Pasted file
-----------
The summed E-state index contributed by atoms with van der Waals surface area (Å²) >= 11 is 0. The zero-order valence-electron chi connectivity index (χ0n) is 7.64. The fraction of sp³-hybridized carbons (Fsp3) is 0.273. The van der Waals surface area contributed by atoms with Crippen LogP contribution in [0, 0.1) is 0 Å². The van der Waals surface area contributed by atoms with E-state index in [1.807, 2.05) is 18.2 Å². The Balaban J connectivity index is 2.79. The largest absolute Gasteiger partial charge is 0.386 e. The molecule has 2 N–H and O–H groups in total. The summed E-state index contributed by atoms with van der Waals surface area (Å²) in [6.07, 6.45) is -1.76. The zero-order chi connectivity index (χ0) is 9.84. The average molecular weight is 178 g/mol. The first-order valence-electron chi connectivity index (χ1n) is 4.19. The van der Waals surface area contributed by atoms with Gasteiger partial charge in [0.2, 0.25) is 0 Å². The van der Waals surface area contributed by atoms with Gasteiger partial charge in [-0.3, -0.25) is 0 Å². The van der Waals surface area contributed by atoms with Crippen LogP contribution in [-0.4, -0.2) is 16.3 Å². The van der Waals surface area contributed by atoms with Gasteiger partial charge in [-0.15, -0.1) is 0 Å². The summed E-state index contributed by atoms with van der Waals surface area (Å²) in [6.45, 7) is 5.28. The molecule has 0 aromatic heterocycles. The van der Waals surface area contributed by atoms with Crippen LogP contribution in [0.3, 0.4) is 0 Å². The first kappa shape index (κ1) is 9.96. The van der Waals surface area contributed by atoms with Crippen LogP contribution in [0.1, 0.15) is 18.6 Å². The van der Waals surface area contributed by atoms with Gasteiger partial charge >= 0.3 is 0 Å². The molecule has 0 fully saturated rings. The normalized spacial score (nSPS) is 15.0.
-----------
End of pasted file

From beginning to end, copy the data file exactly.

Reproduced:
The summed E-state index contributed by atoms with van der Waals surface area (Å²) >= 11 is 0. The zero-order valence-electron chi connectivity index (χ0n) is 7.64. The fraction of sp³-hybridized carbons (Fsp3) is 0.273. The van der Waals surface area contributed by atoms with Crippen LogP contribution in [0, 0.1) is 0 Å². The van der Waals surface area contributed by atoms with E-state index in [1.807, 2.05) is 18.2 Å². The Balaban J connectivity index is 2.79. The largest absolute Gasteiger partial charge is 0.386 e. The molecule has 2 N–H and O–H groups in total. The summed E-state index contributed by atoms with van der Waals surface area (Å²) in [6.07, 6.45) is -1.76. The zero-order chi connectivity index (χ0) is 9.84. The average molecular weight is 178 g/mol. The first-order valence-electron chi connectivity index (χ1n) is 4.19. The van der Waals surface area contributed by atoms with Gasteiger partial charge in [0.2, 0.25) is 0 Å². The van der Waals surface area contributed by atoms with Gasteiger partial charge in [-0.3, -0.25) is 0 Å². The van der Waals surface area contributed by atoms with Crippen LogP contribution in [-0.4, -0.2) is 16.3 Å². The van der Waals surface area contributed by atoms with Gasteiger partial charge in [-0.15, -0.1) is 0 Å². The summed E-state index contributed by atoms with van der Waals surface area (Å²) in [6.45, 7) is 5.28. The molecule has 0 aromatic heterocycles. The van der Waals surface area contributed by atoms with Crippen LogP contribution in [0.3, 0.4) is 0 Å². The first kappa shape index (κ1) is 9.96. The van der Waals surface area contributed by atoms with Crippen LogP contribution in [0.1, 0.15) is 18.6 Å². The van der Waals surface area contributed by atoms with Gasteiger partial charge >= 0.3 is 0 Å². The molecule has 0 fully saturated rings. The normalized spacial score (nSPS) is 15.0.